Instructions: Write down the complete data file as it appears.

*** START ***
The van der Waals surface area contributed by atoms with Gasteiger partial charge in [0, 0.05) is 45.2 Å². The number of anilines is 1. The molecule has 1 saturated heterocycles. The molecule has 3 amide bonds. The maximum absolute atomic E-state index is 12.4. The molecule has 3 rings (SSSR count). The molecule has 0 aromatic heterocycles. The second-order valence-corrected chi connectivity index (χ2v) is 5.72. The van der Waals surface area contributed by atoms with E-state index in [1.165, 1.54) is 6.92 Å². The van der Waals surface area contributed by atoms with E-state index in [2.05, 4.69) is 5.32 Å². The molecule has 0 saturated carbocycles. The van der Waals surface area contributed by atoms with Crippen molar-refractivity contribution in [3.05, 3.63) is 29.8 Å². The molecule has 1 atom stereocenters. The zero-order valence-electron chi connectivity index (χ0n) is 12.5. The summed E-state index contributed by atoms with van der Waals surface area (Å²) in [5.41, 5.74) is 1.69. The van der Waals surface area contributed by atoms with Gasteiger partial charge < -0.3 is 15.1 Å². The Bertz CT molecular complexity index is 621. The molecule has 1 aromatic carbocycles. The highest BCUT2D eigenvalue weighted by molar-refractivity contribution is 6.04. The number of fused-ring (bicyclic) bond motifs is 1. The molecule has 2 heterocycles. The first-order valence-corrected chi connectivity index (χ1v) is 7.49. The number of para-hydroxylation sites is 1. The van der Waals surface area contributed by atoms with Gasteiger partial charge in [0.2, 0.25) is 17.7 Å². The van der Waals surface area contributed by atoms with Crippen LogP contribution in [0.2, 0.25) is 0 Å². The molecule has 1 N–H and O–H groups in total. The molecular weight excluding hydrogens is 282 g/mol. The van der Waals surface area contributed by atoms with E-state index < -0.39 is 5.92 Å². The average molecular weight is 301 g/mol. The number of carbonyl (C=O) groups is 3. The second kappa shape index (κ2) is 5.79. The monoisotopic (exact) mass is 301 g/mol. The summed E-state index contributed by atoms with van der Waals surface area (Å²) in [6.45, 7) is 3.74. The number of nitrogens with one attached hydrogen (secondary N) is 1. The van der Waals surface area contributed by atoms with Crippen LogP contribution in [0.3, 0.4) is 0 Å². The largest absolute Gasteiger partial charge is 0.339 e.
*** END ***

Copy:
The van der Waals surface area contributed by atoms with Gasteiger partial charge in [0, 0.05) is 45.2 Å². The number of anilines is 1. The molecule has 1 saturated heterocycles. The molecule has 3 amide bonds. The maximum absolute atomic E-state index is 12.4. The molecule has 3 rings (SSSR count). The molecule has 0 aromatic heterocycles. The second-order valence-corrected chi connectivity index (χ2v) is 5.72. The van der Waals surface area contributed by atoms with E-state index in [1.165, 1.54) is 6.92 Å². The van der Waals surface area contributed by atoms with E-state index in [2.05, 4.69) is 5.32 Å². The molecule has 0 saturated carbocycles. The van der Waals surface area contributed by atoms with Crippen molar-refractivity contribution in [3.05, 3.63) is 29.8 Å². The molecule has 1 atom stereocenters. The zero-order valence-electron chi connectivity index (χ0n) is 12.5. The summed E-state index contributed by atoms with van der Waals surface area (Å²) in [5.41, 5.74) is 1.69. The van der Waals surface area contributed by atoms with Gasteiger partial charge < -0.3 is 15.1 Å². The Bertz CT molecular complexity index is 621. The molecule has 1 aromatic carbocycles. The highest BCUT2D eigenvalue weighted by molar-refractivity contribution is 6.04. The number of fused-ring (bicyclic) bond motifs is 1. The molecule has 2 heterocycles. The first-order valence-corrected chi connectivity index (χ1v) is 7.49. The number of para-hydroxylation sites is 1. The van der Waals surface area contributed by atoms with Gasteiger partial charge in [0.2, 0.25) is 17.7 Å². The van der Waals surface area contributed by atoms with Crippen LogP contribution in [0.2, 0.25) is 0 Å². The molecule has 1 N–H and O–H groups in total. The molecular weight excluding hydrogens is 282 g/mol. The van der Waals surface area contributed by atoms with E-state index < -0.39 is 5.92 Å². The average molecular weight is 301 g/mol. The number of carbonyl (C=O) groups is 3. The second kappa shape index (κ2) is 5.79. The monoisotopic (exact) mass is 301 g/mol. The summed E-state index contributed by atoms with van der Waals surface area (Å²) in [6.45, 7) is 3.74. The number of nitrogens with one attached hydrogen (secondary N) is 1. The van der Waals surface area contributed by atoms with Crippen LogP contribution in [0.3, 0.4) is 0 Å². The largest absolute Gasteiger partial charge is 0.339 e.